disagreed, and some said they felt the
low scores in February were due, at
least in part, to stricter grading by the
law examiners.
"I ran statistics of all our students,"
explained Cooley Law School Dean
Robert Krinock," and "(scores) were
amazingly, surprisingly consistent."
He said a formula which uses grade
point and LSAT scores to determine
how well a student will score on the bar
exam was "quite accurate" until the
exam in February when "the predic-
tors went haywire."
See LAW, Page 10

By TIM YAGLE
Few universities have had as profound
an impact on this country's space pro-
gram as has this one.
From the designing of equipment
used on countless manned and unman-
ned spacecraft to the education of more
than a dozen astronauts, the University
continues to occupy a special place in
the history of the U.S. space program.
TODAY IS THE 10th anniversary of
the first time men from Earth walked
on the moon during the Apollo 11
mission.

The University and Ann Arbor played
a major role in that mission, because
some of the equipment which was seen
on the lunar surface by millions of
people was designed and built in Ann
Arbor by Bendix Aerospace Systems
and University Research Labs.
Jack Lousma, an Ann Arbor Pioneer
High School and University gradaute,
was the commander of the Skylab II
mission and ground commander and
main astronaut communicator for the
Apollo 17 mission.
THE UNIVERSITY'S Aerospace
Engineering department also played an

today
Letthe Regents make one thing
perfectly clear
An attempt to pass a report at yesterday's Regen-
ts' meeting ran into a roadblock when Regent
Deane Baker (R-Ann Arbor) said he would not ap-
prove the.report unless an amendment was tacked
on. Despite some Regents' and University Vice-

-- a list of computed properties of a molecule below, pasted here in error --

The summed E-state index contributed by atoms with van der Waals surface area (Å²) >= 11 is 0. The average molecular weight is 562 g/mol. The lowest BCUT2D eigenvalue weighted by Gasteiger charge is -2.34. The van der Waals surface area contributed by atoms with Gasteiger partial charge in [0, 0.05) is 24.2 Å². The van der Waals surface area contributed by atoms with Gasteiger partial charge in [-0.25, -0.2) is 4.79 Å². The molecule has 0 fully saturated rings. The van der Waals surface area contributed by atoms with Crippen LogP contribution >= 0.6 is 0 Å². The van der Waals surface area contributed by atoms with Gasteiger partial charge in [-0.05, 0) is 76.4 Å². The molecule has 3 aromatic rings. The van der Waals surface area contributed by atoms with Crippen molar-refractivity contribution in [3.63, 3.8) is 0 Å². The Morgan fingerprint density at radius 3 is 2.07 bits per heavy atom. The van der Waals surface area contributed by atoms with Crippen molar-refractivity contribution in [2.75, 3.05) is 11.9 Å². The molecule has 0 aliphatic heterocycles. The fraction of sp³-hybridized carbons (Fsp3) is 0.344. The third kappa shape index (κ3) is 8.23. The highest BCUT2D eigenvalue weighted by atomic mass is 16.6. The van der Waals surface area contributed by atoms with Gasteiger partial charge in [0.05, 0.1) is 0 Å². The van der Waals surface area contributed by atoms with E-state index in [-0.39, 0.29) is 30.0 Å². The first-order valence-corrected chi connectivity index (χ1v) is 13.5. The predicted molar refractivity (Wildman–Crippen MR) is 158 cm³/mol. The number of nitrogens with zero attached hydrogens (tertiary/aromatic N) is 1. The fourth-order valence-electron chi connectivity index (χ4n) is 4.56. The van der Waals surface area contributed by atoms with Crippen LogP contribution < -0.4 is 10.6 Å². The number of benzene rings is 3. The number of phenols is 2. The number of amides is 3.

President Henry Johnson's assertions that the
report already included the intent of the amen-
dment, it passed after the Regents agreed to the
suggestion that if something is stated once, it
doesn't hurt to say it again. Baker even managed to
propose the amendment in "quasi-legalese." It
read: "Student; Legal Services may not defend any
defendent or bring any action for a student under
any circumstances at any time now or in the future,
against the University of Michigan." The action
followed several earlier comments about redun-
dancy as the language of the University.
The price of a guilty conscience
Maybe our past sins do catch up with us. An
elderly, well-dressed man calling himself "John
Doe" left $160 with the startled clerk at the General

See A2, Page 9

Telephone office in Lakewood, Calif., to pay for an
illegal phone extension that had been in his home for
20 years. The man walked up to customer represen-
tative Joan Petersen and asked her how much an
extension rotary phone would have cost 20 years
ago. Petersen estimated 70 cents a month, and "he
started multiplying," she said. Finally, the stranger
pulled out a wad of new $20 bills and said 'I feel this
will cover it,' " Petersen said. "He really came to
unburden his conscience," said spokeswoman
Maggie Hardy, explaining that the company is
"ahead of the game" because searching for the
phone, which wasn't returned, would cost more than
$160.
Crossed wires
If you didn't receive any phone calls yesterday,
don't feel too unloved. A Michigan Bell telephone
repair spokeswoman reported that all numbers
having "66" as the first two digits were out of order.
The spokeswoman said the foul-up, which occurred
shortly after noon, was caused by the failure of of-
fice equipment. She added that most telephones
were expected to be in working order by 6 p.m.
today.

Happenings ...
... are mostly cultural today. The New Musket
Company will show a preview of the original
musical comedy In the Dark at 9 p.m. in the Pen-
dleton Arts Center, Michigan Udion ... Michigan
Repertory '79 continues with Hay Fever, 8 p.m.,
Power Center ... FILMS: Ann Arbor Film Co-
op-Blazing Saddles, 7 p.m., 10:20 p.m., The
Producers, 8:40 p.m., both in MLB, Aud.
3 ... Cinema Guild-Warhol's Trash, 7:30 p.m.,
9:30 p.m., Old Arch Aud.... Ann Arbor Public
Library-The Longest Day, starring Henry Fonda,
Richard Burton, John "The Duke" Wayne, and a
host of others, 2 p.m., 7:30 p.m., free, Main
Library's Meeting Room at Fifth and William
Streets.
On the outside
Our weather forecasters have done it again. Just
decided to leave work and spend the day at the
beach. Their best advice was that everyone should
do the same, since once again We'll see sunny skies
and a high in the low 80s. The low will drop to a com-
fortable 50'. Now where is that suntan lotion. . .?

Back to Top

© 2020 Regents of the University of Michigan